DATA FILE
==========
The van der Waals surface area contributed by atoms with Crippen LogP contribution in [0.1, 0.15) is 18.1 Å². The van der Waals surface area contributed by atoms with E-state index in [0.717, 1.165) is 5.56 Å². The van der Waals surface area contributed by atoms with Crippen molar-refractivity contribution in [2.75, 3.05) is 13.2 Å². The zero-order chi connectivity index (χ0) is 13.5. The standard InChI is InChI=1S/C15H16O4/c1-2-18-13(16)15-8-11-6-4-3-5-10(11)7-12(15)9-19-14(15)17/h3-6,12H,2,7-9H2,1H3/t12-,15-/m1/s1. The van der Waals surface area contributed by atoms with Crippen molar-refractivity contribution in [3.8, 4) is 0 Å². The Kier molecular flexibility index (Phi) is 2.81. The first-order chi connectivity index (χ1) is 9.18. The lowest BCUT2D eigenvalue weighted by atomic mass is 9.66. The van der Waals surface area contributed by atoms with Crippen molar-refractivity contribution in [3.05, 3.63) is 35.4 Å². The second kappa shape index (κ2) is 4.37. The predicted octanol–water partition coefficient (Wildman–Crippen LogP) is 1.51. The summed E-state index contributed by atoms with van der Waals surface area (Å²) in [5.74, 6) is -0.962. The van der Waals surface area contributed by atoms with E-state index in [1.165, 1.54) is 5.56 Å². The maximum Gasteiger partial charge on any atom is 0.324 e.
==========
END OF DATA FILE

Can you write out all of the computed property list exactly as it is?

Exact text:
The van der Waals surface area contributed by atoms with Crippen LogP contribution in [0.1, 0.15) is 18.1 Å². The van der Waals surface area contributed by atoms with E-state index in [0.717, 1.165) is 5.56 Å². The van der Waals surface area contributed by atoms with Crippen molar-refractivity contribution in [2.75, 3.05) is 13.2 Å². The zero-order chi connectivity index (χ0) is 13.5. The standard InChI is InChI=1S/C15H16O4/c1-2-18-13(16)15-8-11-6-4-3-5-10(11)7-12(15)9-19-14(15)17/h3-6,12H,2,7-9H2,1H3/t12-,15-/m1/s1. The van der Waals surface area contributed by atoms with Crippen molar-refractivity contribution in [3.8, 4) is 0 Å². The Kier molecular flexibility index (Phi) is 2.81. The first-order chi connectivity index (χ1) is 9.18. The lowest BCUT2D eigenvalue weighted by atomic mass is 9.66. The van der Waals surface area contributed by atoms with Crippen molar-refractivity contribution in [3.05, 3.63) is 35.4 Å². The second kappa shape index (κ2) is 4.37. The predicted octanol–water partition coefficient (Wildman–Crippen LogP) is 1.51. The summed E-state index contributed by atoms with van der Waals surface area (Å²) in [5.74, 6) is -0.962. The van der Waals surface area contributed by atoms with E-state index in [1.165, 1.54) is 5.56 Å². The maximum Gasteiger partial charge on any atom is 0.324 e.